The “Sweetest” day holiday is a Midwestern tradition and is celebrated on the third Saturday of every October, which means it is being celebrated today, October 14, as I write this. It is mostly celebrated in the Great Lakes region and the Northeast, but it is starting to spread, gradually, to the rest of the country. Still, Ohio is the main state for observance of the holiday, followed by Michigan and Illinois. How did this holiday begin and why is it celebrated?
Observance of the Sweetest day originated in Cleveland in 1922. It was begun by a candy company employee named Herbert Birch Kingston. He wanted to bring a little sunshine into the lives of people like orphans, or those who were home-bound, or otherwise underprivileged or ignored. He got together with some friends and began to distribute candy and other small gifts to these people that he thought deserved a little happiness.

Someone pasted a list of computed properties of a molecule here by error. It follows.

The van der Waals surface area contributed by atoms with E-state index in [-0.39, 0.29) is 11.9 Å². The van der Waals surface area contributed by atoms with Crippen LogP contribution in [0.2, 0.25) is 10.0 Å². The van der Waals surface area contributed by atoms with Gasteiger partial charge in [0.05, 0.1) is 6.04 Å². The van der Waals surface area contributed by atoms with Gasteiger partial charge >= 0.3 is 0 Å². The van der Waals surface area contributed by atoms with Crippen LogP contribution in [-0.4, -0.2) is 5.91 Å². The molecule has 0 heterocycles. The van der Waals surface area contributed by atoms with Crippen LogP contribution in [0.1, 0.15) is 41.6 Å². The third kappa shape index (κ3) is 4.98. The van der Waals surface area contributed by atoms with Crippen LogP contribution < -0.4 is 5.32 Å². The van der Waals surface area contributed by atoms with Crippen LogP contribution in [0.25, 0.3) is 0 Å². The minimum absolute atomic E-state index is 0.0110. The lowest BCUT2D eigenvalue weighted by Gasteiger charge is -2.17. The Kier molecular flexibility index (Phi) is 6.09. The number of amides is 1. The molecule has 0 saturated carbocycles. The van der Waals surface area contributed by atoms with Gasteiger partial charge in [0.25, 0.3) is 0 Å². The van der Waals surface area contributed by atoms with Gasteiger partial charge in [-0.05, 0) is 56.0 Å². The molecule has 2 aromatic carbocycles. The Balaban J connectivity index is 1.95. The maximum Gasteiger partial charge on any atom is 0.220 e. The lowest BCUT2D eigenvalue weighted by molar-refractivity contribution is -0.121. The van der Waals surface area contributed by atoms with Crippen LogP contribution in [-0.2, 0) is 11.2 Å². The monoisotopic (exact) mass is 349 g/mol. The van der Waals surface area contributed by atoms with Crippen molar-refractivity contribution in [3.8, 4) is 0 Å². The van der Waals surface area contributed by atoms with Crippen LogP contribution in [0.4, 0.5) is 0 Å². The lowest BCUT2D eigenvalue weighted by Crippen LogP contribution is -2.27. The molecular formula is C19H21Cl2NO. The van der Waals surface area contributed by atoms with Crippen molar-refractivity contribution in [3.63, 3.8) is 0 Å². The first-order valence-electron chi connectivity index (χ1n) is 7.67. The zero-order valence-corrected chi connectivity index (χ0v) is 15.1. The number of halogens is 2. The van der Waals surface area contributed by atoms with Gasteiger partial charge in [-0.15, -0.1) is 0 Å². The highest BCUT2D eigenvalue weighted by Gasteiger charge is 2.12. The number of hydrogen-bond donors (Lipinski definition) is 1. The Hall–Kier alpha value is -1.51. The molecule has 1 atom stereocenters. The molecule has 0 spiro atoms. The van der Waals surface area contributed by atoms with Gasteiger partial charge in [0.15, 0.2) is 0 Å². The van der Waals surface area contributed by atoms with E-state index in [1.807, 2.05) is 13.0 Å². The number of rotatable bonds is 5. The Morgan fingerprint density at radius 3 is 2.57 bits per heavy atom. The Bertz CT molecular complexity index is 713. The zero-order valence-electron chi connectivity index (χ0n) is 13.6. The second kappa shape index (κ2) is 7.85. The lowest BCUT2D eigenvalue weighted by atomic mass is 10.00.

One of the people who helped was a movie start named Ann Pennington. She gave out 2,200 boxes of candy to Cleveland newspaper boys. It was a thank you for their service to the people of Cleveland. Theda Bara, another movie star, also gave out candy: 10,000 boxes of it to patients in Cleveland hospitals. Also, she gave candy to everyone who came and watched her new movie in a local theater. It became an annual tradition from that year forward.
As people who had grown up celebrating the Sweetest Day began to move out of the area, they took the tradition with them. Now, states as far-flung as Texas, California, and Florida have increased sales of sweets on this day. However, the holiday has evolved and has become more like a liberal Valentine’s day, where sweet treats and other gifts are given to express not only romantic love but the appreciation of friends and family.